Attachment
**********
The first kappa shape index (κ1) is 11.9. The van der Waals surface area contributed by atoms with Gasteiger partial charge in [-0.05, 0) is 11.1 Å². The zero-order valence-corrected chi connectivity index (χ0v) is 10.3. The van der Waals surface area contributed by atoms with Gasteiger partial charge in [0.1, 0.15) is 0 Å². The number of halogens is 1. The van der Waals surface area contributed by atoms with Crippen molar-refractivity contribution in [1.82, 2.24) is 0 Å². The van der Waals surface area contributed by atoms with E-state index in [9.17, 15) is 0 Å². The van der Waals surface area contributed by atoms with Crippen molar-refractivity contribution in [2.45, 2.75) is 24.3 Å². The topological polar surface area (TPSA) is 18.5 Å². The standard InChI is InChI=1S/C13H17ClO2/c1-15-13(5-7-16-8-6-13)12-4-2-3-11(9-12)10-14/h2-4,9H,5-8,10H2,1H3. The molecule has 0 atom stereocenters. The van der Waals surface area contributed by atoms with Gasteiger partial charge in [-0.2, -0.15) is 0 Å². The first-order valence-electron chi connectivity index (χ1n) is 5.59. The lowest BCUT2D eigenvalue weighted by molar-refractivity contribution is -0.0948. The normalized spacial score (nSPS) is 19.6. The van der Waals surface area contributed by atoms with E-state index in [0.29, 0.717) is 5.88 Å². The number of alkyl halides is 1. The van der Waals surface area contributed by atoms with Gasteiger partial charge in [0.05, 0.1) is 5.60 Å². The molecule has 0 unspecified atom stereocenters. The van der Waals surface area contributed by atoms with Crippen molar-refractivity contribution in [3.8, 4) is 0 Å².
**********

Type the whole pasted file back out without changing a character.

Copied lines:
The first kappa shape index (κ1) is 11.9. The van der Waals surface area contributed by atoms with Gasteiger partial charge in [-0.05, 0) is 11.1 Å². The zero-order valence-corrected chi connectivity index (χ0v) is 10.3. The van der Waals surface area contributed by atoms with Gasteiger partial charge in [0.1, 0.15) is 0 Å². The number of halogens is 1. The van der Waals surface area contributed by atoms with Crippen molar-refractivity contribution in [1.82, 2.24) is 0 Å². The van der Waals surface area contributed by atoms with E-state index in [9.17, 15) is 0 Å². The van der Waals surface area contributed by atoms with Crippen molar-refractivity contribution in [2.45, 2.75) is 24.3 Å². The topological polar surface area (TPSA) is 18.5 Å². The standard InChI is InChI=1S/C13H17ClO2/c1-15-13(5-7-16-8-6-13)12-4-2-3-11(9-12)10-14/h2-4,9H,5-8,10H2,1H3. The molecule has 0 atom stereocenters. The van der Waals surface area contributed by atoms with Gasteiger partial charge in [-0.2, -0.15) is 0 Å². The first-order valence-electron chi connectivity index (χ1n) is 5.59. The lowest BCUT2D eigenvalue weighted by molar-refractivity contribution is -0.0948. The normalized spacial score (nSPS) is 19.6. The van der Waals surface area contributed by atoms with E-state index in [0.29, 0.717) is 5.88 Å². The number of alkyl halides is 1. The van der Waals surface area contributed by atoms with Gasteiger partial charge in [0.05, 0.1) is 5.60 Å². The molecule has 0 unspecified atom stereocenters. The van der Waals surface area contributed by atoms with Crippen molar-refractivity contribution in [3.8, 4) is 0 Å².